SchoolArts Magazine

AUG-SEP 2013

SchoolArts is a national art education magazine committed to promoting excellence, advocacy, and professional support for educators in the visual arts since 1901.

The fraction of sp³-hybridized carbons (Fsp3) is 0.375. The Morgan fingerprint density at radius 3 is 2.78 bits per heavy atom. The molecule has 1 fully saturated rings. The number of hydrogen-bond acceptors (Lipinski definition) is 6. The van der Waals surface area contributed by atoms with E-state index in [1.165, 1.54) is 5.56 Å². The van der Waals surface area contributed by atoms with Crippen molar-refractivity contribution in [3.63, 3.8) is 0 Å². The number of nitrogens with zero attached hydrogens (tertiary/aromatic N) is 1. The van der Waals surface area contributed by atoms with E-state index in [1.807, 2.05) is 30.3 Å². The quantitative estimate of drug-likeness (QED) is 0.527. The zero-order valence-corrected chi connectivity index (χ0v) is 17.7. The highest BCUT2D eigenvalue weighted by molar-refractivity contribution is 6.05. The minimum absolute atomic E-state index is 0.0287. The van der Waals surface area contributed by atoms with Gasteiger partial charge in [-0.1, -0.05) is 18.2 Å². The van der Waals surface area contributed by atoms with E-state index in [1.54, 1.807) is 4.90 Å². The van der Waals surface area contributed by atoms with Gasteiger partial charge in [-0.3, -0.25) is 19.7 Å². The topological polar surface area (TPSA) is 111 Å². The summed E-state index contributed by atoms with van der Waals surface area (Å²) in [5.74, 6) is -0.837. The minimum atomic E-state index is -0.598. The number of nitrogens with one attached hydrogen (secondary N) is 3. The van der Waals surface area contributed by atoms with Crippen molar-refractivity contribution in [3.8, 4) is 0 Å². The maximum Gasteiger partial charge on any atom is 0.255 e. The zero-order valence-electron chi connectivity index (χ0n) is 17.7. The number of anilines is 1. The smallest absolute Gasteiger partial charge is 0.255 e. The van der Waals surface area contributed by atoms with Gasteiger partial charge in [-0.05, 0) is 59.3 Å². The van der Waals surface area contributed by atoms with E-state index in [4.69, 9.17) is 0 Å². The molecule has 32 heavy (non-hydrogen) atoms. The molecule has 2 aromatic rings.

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Finally, I loved the expressiveness of each self-portrait. Students didn't create an army of generic egghead portraits; T each portrait had the flavor of the artist. I gave myself permission to let students make mistakes, and they surprised me by revealing their artistic voices. I believe what happened in my experiment is the essence of teaching, namely, encouragContinued from page 33. ing observation, creating an environment of experimentation, leading students to think critically and make artistic choices, and developing individual style. I can never go back to the egghead! Middle School Studio Lesson Pottery makes a great canvas Your source for acrylics, glazes and more! Cracking the Egghead Chantal Moesinger he students in my junior high art class have only had a semester of art foundations, and most never had an art class in elementary school. As a result, many of them lack the artistic experience that one would expect junior high students to have. Because of this, I provide formulas for success to ensure an impressive final product that will amaze my administration and prove my value to the school. The problem is, after nine years of teaching portraiture I have been getting frustrated with the results. Traditional Approaches For a long time, I taught drawing the way I was taught, using the "egghead" method and memorizing traditional facial proportions. I analyzed master portraits with students, then encouraged them to bring in a photo and draw a portrait. After all of that instruction, wouldn't you think the results would be fantastic? The answer turned out to be a resounding "no." Students weren't prepared to draw anything other than a straight-on view of a face. They reverted to memorized proportions even when the person they were drawing had wider set eyes, a smaller mouth, or larger ears. Worse yet, some copied the example I made during my demonstration. I asked myself what I had actually taught them. 32 August/September 2013 SchoolArts Chantal Moesinger is an art teacher at Millcreek Junior High in Bountiful, Utah. nATionAL STAnDARD Students select media, techniques, and processes; analyze what makes them effective or not effective in communicating ideas; and reflect upon the effectiveness of their choices. 10% of your next online order Use promo code SAM-0813 888.568.5991 Web LinkS Just click and GO! Go to to instantly access any web links, products, or companies featured in this issue! Clay Tools & Reference Materials New Book Figure Sculpting by Philippe & Charisse Faraut $54.95 + Shipping PCF PO Box 722 Honeoye, NY 14471 585-229-2976 50 August/September 2013 SchoolArts

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